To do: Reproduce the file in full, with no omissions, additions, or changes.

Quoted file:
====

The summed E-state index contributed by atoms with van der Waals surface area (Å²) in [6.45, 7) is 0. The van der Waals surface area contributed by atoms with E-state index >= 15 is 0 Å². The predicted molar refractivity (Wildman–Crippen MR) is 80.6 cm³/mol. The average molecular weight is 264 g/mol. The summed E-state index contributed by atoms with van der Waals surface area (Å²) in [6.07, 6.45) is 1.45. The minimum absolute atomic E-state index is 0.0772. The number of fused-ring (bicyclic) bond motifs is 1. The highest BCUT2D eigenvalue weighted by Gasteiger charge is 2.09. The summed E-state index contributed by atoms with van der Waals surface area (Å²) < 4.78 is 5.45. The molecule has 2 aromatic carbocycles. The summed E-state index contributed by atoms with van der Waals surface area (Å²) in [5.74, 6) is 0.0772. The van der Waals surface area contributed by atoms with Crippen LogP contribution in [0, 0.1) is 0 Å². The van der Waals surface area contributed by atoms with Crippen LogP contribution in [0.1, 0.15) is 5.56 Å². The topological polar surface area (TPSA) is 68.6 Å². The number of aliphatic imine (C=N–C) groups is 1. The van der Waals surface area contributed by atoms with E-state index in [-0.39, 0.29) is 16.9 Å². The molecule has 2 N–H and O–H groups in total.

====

The summed E-state index contributed by atoms with van der Waals surface area (Å²) in [6.45, 7) is 0. The van der Waals surface area contributed by atoms with E-state index >= 15 is 0 Å². The predicted molar refractivity (Wildman–Crippen MR) is 80.6 cm³/mol. The average molecular weight is 264 g/mol. The summed E-state index contributed by atoms with van der Waals surface area (Å²) in [6.07, 6.45) is 1.45. The minimum absolute atomic E-state index is 0.0772. The number of fused-ring (bicyclic) bond motifs is 1. The highest BCUT2D eigenvalue weighted by Gasteiger charge is 2.09. The summed E-state index contributed by atoms with van der Waals surface area (Å²) < 4.78 is 5.45. The molecule has 2 aromatic carbocycles. The summed E-state index contributed by atoms with van der Waals surface area (Å²) in [5.74, 6) is 0.0772. The van der Waals surface area contributed by atoms with Crippen LogP contribution in [0, 0.1) is 0 Å². The van der Waals surface area contributed by atoms with Crippen LogP contribution in [0.1, 0.15) is 5.56 Å². The topological polar surface area (TPSA) is 68.6 Å². The number of aliphatic imine (C=N–C) groups is 1. The van der Waals surface area contributed by atoms with E-state index in [-0.39, 0.29) is 16.9 Å². The molecule has 2 N–H and O–H groups in total.